Making Peace

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Forms of ADR vary widely, from simple negotiated settlements to complex binding arbitrations that fall just short of an actual trial. Disputing parties may agree to whatever means of settling disputes they prefer, but here are the most common forms:

Negotiation: In the simplest form of ADR, the two parties (or their lawyers) talk out their differences and agree on a settlement. Skilled negotiators can forge creative, win-win solutions.

Mediation: When two parties want to work out their own solution but need a little help, they can hire a neutral third party trained in listening, asking questions, and helping people decide what to do. The goal is to produce a written agreement that both parties sign to settle the dispute. Usually the parties share the cost.

Arbitration: An arbitrator hears a case much like a judge does, then issues a decision. Unlike the court system, though, the parties have control over who will hear their case. Often it's an expert in the appropriate field who is deemed neutral by both parties. In nonbinding arbitration, the arbitrator issues a recommendation that the parties may accept or reject. In binding arbitration, the arbitrator's decision is legally binding and very difficult to appeal.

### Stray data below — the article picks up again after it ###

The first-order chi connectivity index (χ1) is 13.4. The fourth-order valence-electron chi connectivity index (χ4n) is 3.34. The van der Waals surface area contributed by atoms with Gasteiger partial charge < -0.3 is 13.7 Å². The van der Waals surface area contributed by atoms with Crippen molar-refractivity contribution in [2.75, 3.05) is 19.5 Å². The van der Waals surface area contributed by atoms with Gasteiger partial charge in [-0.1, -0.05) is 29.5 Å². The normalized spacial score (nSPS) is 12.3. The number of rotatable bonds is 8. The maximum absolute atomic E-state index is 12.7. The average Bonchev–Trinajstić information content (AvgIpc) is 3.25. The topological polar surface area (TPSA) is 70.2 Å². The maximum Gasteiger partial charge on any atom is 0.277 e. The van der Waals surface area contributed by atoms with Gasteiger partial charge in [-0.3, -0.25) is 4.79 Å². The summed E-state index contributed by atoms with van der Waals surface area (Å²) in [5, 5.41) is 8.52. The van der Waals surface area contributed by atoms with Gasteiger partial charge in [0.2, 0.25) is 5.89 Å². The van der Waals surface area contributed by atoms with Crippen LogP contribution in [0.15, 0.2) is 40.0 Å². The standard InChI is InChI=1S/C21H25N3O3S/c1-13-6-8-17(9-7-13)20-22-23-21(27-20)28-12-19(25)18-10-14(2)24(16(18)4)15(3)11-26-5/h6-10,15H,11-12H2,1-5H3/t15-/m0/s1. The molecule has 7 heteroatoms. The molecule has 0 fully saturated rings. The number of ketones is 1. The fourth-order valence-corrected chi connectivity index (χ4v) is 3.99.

Mini-trial: Less common, the mini-trial gives both parties a sense of how their case would play out in court. For instance, if two business owners have a contract dispute, they might agree to watch while their lawyers argue the case as they would in court, with a limited number of key witnesses. The process takes a few hours. The experience has been that the CEOs then sit down and settle the case," Corbett says. "After hearing the strengths and weaknesses of their case, they're not as ensconced in their own positions."

Summary jury trial: In this option, the parties bring in a jury of citizens to hear a shortened trial and make a nonbinding decision. This gives the parties a sense of how a real jury would decide the case so they're better prepared to settle it. In both the summary jury trial and the mini-trial, the lawyers have to go through the process of discovery, with its document searches and depositions. Still, control of the decision is in the hands of the parties.

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This article was originally published in the August 1997 print edition of Entrepreneur with the headline: Making Peace.

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